Hayat Pharmacy also offers transitions of care for hospital patients upon discharge, as well as adherence packaging, medication synchronization, home delivery, and vaccinations and injections of antipsychotic medications at patients’ homes.
“I told my wife and my kids that I emigrated to the United States to do something different,” Zaibak said. “I’m not going to be the average pharmacist filling prescriptions and working as a regular retail pharmacist the rest of my life. There’s no way that I imagined at the beginning, 20 years ago, that pharmacists would be able to offer all of these unique services offered by Hayat today.”
Randy McDonough took a big risk in 2006 when he decided to leave his position as a professor at the University of Iowa College of Pharmacy. That risk turned out to be the greatest accomplishment of his pharmacy career.
McDonough had been traveling around the country, helping pharmacies transform their practices so they could provide patient care services. At an American Pharmacists Association meeting in March 2005, one of the participants at his presentation challenged him, saying that he would not know how hard running a pharmacy can be until he was responsible for a pharmacy’s financials. The following year, despite being offered a promotion to full professor, McDonough left academia and opened Towncrest Pharmacy, a Health Mart pharmacy, in Iowa City, Iowa. “I wanted to prove that I could transform a community practice, and I would be fully responsible for the financials,” he said.
He came up against serious difficulties in 2013 related to reimbursement changes. “I thought we were going to lose our practice because of the reduction in reimbursement we were receiving from one of the biggest payers in our state because they went to a different PBM. We saw our rate of reimbursement going down by almost 50% across the board,” he said.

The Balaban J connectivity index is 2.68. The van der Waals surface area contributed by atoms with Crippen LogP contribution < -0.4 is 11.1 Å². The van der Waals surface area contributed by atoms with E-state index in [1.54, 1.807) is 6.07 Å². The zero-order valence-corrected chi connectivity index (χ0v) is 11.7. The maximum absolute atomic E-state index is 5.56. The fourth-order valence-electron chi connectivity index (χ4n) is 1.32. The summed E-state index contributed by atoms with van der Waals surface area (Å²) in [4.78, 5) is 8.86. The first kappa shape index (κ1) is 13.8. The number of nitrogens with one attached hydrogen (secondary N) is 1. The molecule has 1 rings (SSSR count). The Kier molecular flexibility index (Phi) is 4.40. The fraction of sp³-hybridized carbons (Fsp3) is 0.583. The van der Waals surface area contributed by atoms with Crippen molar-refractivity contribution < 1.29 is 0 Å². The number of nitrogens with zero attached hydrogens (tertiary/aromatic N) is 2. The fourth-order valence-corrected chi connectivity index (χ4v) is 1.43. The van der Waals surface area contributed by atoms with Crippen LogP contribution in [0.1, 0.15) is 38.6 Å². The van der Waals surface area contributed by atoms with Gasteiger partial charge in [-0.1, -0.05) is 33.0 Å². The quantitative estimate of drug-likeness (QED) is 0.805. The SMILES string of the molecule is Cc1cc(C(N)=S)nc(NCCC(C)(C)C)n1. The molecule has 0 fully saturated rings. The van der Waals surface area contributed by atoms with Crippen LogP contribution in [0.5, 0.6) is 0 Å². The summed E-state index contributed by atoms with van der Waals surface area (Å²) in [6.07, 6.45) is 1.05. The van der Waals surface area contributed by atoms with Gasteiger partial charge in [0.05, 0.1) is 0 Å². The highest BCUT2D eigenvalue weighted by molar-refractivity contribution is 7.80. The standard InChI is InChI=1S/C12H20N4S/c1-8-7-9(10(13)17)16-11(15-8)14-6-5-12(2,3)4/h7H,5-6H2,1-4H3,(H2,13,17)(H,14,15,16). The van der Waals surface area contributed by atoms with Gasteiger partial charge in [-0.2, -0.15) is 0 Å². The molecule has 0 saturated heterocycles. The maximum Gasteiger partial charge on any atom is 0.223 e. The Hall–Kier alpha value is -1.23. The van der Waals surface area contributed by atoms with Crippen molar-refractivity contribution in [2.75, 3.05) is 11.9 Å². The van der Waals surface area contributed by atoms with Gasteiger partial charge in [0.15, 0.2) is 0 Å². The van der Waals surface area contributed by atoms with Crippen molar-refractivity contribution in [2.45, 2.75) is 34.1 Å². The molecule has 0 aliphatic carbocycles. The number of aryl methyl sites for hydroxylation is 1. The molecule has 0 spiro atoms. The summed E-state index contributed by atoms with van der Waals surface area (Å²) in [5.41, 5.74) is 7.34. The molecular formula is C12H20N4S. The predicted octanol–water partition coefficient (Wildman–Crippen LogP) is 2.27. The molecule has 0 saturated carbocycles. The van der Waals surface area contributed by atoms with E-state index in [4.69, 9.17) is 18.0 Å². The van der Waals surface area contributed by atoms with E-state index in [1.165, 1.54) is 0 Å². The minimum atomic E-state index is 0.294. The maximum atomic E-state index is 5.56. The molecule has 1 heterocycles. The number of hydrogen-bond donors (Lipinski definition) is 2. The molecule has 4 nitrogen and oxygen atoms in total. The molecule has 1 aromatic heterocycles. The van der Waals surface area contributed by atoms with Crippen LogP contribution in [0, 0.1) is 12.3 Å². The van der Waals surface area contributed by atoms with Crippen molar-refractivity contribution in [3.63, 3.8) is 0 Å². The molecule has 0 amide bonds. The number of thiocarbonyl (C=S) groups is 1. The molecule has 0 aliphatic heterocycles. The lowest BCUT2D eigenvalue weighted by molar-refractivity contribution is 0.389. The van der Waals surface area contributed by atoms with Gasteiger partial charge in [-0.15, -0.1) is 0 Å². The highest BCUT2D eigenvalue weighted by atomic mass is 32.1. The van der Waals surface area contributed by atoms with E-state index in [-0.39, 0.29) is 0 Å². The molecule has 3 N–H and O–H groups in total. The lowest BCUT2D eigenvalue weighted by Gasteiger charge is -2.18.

When McDonough told his family he was going to leave Towncrest Pharmacy to return to the university, his son said, “Dad, you never quit anything.” “That was the statement that changed everything. I declined the position and decided to fight. That was the right decision,” he said.
That year McDonough brought a class-action lawsuit against the PBM, which still is being battled in court. He also challenged the large Iowa payer, which ended up visiting his pharmacy and conducting a pilot project. It compared patients 100% attributed to Towncrest with patients 50% attributed to the pharmacy, as well as entirely unattributed patients. Based on clinical metrics, the payer found that at the end of 12 months, Towncrest had saved the payer roughly $300 per member per month. “We also were able to demonstrate an improved adherence rate in patients as compared to the other two cohorts of patients,” McDonough said. Two years ago, the payer developed a value-based pharmacy program with 74 community pharmacies that are being paid for their performance based on these metrics.
“My biggest success has been demonstrating the value of community pharmacy and having a payer develop a bigger program that benefits other community pharmacies, and which ultimately benefits the patient because they’re getting optimal medications at a better cost,” he said.
McDonough is on APhA’s board of trustees. He is a national luminary of the Community Pharmacy Enhanced Services Network USA, a luminary of CPESN Iowa, and the director of practice transformation for CPESN USA’s Flip the Pharmacy Program, and he has received numerous awards.
He currently is looking forward to making Towncrest Pharmacy into a family business with the impending addition of his son behind the counter. “He is working for me, and he’s in pharmacy school and finished his second year. His goal is to come on board and become a co-owner,” McDonough said.
Pharmacists hang their white coat at many different places, but not many of them hang their coat in one setting for more than three decades.
Janet Engle’s passion for teaching has anchored her at the University of Illinois at Chicago College of Pharmacy as senior associate dean for professional affairs and professor of pharmacy practice. Yet on Sept. 9, that changed as she assumed the position of executive director of the Accreditation Council for Pharmacy Education.
Although she’ll hang her white coat at a new place, her involvement in education will continue to grow.
Engle said the ability to educate the importance of helping patients understand nonprescription medicines is among her accomplishments. “The nonprescription drugs are almost more critical than prescription drugs because consumers don’t have a learned professional guiding them,” she said. “It’s important to make sure the pharmacists have a really good knowledge of those drugs and how to work with consumers to make sure they choose the best product for their situation, and use them correctly.”
Engle is an internationally recognized expert on nonprescription medicines and has represented the pharmacist’s viewpoint as a voting member of the FDA’s Nonprescription Drug Advisory Committee.